Abigail Townsend: The culture of excuses on the UK high street

Retailers - stop blaming the World Cup and raise your own game
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As predictable as the rain that finally poured down last week to spoil the summer, the latest glut of excuses has come tripping off the City's tongue. I say City but what I mean is the high street. Even HMV boss Alan Giles admitted retailers were always looking to blame some- one else - before promptly blaming the "World Cup effect" himself. If Sven had had as many excuses as most retailers, he might still have a job.

Not that Mr Giles should be singled out. He is not alone in blaming the World Cup for tough trading. Last week, for instance, we also heard from John Lewis, where sales had slipped 2.6 per cent because of the football, the tennis and the heat. And many others have been murmuring about the World Cup effect for a while.

But I'm at a loss as to how this really could have hit home so badly. For a start, let's assume we're only talking England matches here, rather than, say, Togo versus Switzerland. Getting knocked out in the quarter- final meant we played only five games, and two of these were in the evening. So that's a grand total of three football games that have caused our high street such pain and suffering as patriotic fans chose the beautiful game over shopping.

Others, of course, have thanked the World Cup, particularly the supermarkets. Waitrose, for instance, which is part of the John Lewis group, reported a surge in sales in the last week of June as the combination of footie and sunshine led to a rush on, probably, beer and barbecues.

But whether the football - and, for that matter, the weather and Wimbledon - have given retailers something to moan about or something to celebrate, this is not what they should be concentrating on. Business is not for the short term, flitting from one event to another in the vain hope it will prop up trading for another few weeks. It should be about the long term - building customer bases, keeping them happy, giving them the products and the services they want, at a price that suits and in an environment they enjoy.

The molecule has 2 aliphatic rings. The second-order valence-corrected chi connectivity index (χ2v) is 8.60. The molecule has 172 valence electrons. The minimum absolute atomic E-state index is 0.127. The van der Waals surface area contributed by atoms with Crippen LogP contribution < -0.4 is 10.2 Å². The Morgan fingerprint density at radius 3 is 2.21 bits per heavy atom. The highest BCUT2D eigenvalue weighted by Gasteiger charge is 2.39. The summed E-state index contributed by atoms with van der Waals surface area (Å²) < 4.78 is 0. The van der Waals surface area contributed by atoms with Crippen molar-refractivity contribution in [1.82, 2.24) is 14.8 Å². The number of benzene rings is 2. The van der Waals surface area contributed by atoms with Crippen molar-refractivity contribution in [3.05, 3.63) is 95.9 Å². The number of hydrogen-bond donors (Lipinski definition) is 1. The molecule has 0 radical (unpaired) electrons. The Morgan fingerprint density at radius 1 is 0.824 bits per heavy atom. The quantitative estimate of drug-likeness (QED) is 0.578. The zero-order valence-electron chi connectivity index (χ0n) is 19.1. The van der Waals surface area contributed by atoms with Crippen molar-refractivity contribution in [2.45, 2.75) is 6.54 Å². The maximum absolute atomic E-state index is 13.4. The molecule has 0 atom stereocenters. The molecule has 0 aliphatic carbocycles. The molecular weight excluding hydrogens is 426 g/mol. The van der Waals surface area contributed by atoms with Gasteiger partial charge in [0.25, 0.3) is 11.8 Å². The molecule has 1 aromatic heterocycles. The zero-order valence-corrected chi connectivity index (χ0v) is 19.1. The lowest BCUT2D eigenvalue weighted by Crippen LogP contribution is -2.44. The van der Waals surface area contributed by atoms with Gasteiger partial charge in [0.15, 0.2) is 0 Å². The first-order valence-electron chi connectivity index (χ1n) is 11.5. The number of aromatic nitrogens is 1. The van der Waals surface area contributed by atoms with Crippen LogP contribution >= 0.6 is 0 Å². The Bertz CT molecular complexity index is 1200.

Of course, the City is not blameless in this. The pressure on retailers to perform, all the time and to order, is tough and rarely if ever inflicted on any other sector to the same degree. The chief executive of Next, Simon Wolfson, has long muttered about the heavy burden of providing regular updates on underlying sales. Short-termism is rife in the City, and nowhere more so than in retail.

But then again, that surely is just another excuse. Have a good offering, keep your customers happy - and you'll keep the City happy. And you won't need to blame the World Cup.

Have a care

So Independent Living Group (ILG) is to be sold off, in a hotly contested auction, probably for as much as £100m. That's roughly around £5m per home - the sort of money you would expect to pay for a luxurious Surrey pad, not a nursing home for people in need of dedicated care.

There is something about all this that leaves an extremely bad taste in the mouth. And I don't just mean ILG. Rather it's the whole merry-go-round as investors rush to move into the sector. Deals are done, homes change hands, more deals are done, more homes are sold, and so on.

Of course there are sound business decisions behind these deals. Neither is any single person involved in the sale or acquisition of nursing homes doing a single thing wrong. And I am sure that the care of patients is, quite genuinely, a priority for all involved.

But morally it still sits very uneasily. Care homes are places that many would argue should be run by governments or local authorities under only the strictest guidelines and supervision. Because they are also places that are open to abuse.

Most patients, in either private or state-run homes, are vulnerable. They should be protected at every opportunity - and the homes they live in not just sold to the highest bidder.